Four years ago, in 2015, the law came into force, setting out personal data operator’s obligations to store Russian citizens’ personal data on the territory of the Russian Federation. The law applies to those operators that process the data by virtue of servers (internet companies, social media, etc.).
They need to ensure that personal data is processed with the usage of databases located on Russian servers. The definition of “personal data” mirrors the 1981 EC Convention – “personal data means any information directly or indirectly related to an identified or identifiable natural person”. As you can see, it’s very general and does not elaborate on personal data like the GDPR attempts to do – although there will likely soon be a new provision regulating cookies and Google Analytics.
This legislation raises a lot of questions as to what constitutes a database. Many lawyers believe that it can range from an Excel table on a single computer to a huge data center. Some companies adopt a risk-free approach and just store all the data on an offline spreadsheet.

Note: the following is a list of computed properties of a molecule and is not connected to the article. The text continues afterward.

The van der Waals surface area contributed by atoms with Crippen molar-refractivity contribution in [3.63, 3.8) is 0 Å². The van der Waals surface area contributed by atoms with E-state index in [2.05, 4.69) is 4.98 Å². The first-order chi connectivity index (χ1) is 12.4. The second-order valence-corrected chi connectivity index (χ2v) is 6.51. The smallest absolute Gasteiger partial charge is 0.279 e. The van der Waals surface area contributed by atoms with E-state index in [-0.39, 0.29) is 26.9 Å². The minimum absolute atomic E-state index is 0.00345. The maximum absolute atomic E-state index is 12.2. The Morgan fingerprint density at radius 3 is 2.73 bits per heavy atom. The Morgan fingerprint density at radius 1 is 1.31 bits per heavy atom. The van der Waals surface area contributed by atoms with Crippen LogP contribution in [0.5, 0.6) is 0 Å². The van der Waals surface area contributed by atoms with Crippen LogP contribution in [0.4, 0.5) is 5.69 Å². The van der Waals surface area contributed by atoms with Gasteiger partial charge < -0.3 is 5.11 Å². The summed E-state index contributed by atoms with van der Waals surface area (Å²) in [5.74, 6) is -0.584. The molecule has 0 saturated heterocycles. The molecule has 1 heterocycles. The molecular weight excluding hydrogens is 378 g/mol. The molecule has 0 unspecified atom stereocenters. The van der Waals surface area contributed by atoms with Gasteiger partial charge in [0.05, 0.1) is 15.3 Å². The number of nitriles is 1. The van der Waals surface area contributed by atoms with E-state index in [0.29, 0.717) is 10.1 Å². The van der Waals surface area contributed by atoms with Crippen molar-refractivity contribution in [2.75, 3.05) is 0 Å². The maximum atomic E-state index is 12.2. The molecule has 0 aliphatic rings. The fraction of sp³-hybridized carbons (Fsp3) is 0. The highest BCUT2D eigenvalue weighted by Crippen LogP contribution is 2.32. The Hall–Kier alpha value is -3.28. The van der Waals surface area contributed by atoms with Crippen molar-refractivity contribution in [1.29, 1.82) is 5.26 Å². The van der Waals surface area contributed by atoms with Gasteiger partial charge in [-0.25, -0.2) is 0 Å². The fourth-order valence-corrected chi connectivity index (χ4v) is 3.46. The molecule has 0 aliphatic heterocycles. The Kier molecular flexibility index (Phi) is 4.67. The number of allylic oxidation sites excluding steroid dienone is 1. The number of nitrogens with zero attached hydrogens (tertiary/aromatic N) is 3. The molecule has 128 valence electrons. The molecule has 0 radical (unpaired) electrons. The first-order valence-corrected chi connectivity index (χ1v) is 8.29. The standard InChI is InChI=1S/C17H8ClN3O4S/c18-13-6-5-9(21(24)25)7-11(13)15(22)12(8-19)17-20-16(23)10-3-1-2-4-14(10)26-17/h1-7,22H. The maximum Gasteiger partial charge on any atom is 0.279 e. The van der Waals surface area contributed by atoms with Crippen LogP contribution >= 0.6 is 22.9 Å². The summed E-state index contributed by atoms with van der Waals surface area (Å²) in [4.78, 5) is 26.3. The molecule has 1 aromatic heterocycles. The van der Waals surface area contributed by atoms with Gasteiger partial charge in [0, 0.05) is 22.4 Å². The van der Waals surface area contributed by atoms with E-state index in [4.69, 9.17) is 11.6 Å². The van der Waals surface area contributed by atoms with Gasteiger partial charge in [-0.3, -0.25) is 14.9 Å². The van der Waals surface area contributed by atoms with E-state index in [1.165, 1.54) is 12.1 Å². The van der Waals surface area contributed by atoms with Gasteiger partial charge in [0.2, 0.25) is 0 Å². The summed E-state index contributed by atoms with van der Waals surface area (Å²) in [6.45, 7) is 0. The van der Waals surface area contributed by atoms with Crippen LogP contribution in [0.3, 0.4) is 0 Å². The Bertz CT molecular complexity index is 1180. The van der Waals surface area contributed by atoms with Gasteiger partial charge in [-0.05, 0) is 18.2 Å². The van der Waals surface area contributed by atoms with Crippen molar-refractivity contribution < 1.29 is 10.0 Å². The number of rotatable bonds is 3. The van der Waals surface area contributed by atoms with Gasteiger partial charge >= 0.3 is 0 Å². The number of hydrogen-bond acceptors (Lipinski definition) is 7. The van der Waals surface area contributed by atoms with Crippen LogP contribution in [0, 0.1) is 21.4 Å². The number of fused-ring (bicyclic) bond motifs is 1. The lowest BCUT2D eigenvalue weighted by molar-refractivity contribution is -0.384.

Previously, the fine for non-compliance with data residency requirements was 3 000 rubles, or approximately $45. As the authors of the new law pointed out, such fines were “so insignificant for large Internet companies that they clearly weren’t equal to the type of violation and couldn’t serve as a way to comply with Russian law.”
Under the new law, if passed and signed by the president as is, the fines would range from 2 million to 6 million rubles ($31 000-$93 000). For a repeated violation, the fines would range from 6 million to 18 million rubles ($93 000-$280 000).